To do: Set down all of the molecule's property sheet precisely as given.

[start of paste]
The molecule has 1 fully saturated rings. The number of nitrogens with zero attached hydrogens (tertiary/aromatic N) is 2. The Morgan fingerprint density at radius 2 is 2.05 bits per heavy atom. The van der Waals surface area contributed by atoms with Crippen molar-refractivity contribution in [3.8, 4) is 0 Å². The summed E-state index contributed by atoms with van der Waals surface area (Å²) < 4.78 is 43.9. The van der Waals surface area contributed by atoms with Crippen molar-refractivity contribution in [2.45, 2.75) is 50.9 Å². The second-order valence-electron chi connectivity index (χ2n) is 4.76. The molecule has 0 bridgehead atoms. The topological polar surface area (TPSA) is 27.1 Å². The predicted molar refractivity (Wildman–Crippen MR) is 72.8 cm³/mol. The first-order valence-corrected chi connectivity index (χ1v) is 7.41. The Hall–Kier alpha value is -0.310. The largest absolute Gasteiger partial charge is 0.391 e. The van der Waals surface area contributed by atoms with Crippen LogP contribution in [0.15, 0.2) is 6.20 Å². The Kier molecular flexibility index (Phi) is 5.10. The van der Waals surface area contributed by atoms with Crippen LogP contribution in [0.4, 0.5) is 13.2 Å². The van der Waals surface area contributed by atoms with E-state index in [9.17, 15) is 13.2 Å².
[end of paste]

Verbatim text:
The molecule has 1 fully saturated rings. The number of nitrogens with zero attached hydrogens (tertiary/aromatic N) is 2. The Morgan fingerprint density at radius 2 is 2.05 bits per heavy atom. The van der Waals surface area contributed by atoms with Crippen molar-refractivity contribution in [3.8, 4) is 0 Å². The summed E-state index contributed by atoms with van der Waals surface area (Å²) < 4.78 is 43.9. The van der Waals surface area contributed by atoms with Crippen molar-refractivity contribution in [2.45, 2.75) is 50.9 Å². The second-order valence-electron chi connectivity index (χ2n) is 4.76. The molecule has 0 bridgehead atoms. The topological polar surface area (TPSA) is 27.1 Å². The predicted molar refractivity (Wildman–Crippen MR) is 72.8 cm³/mol. The first-order valence-corrected chi connectivity index (χ1v) is 7.41. The Hall–Kier alpha value is -0.310. The largest absolute Gasteiger partial charge is 0.391 e. The van der Waals surface area contributed by atoms with Crippen LogP contribution in [0.15, 0.2) is 6.20 Å². The Kier molecular flexibility index (Phi) is 5.10. The van der Waals surface area contributed by atoms with Crippen LogP contribution in [0.4, 0.5) is 13.2 Å². The van der Waals surface area contributed by atoms with E-state index in [9.17, 15) is 13.2 Å².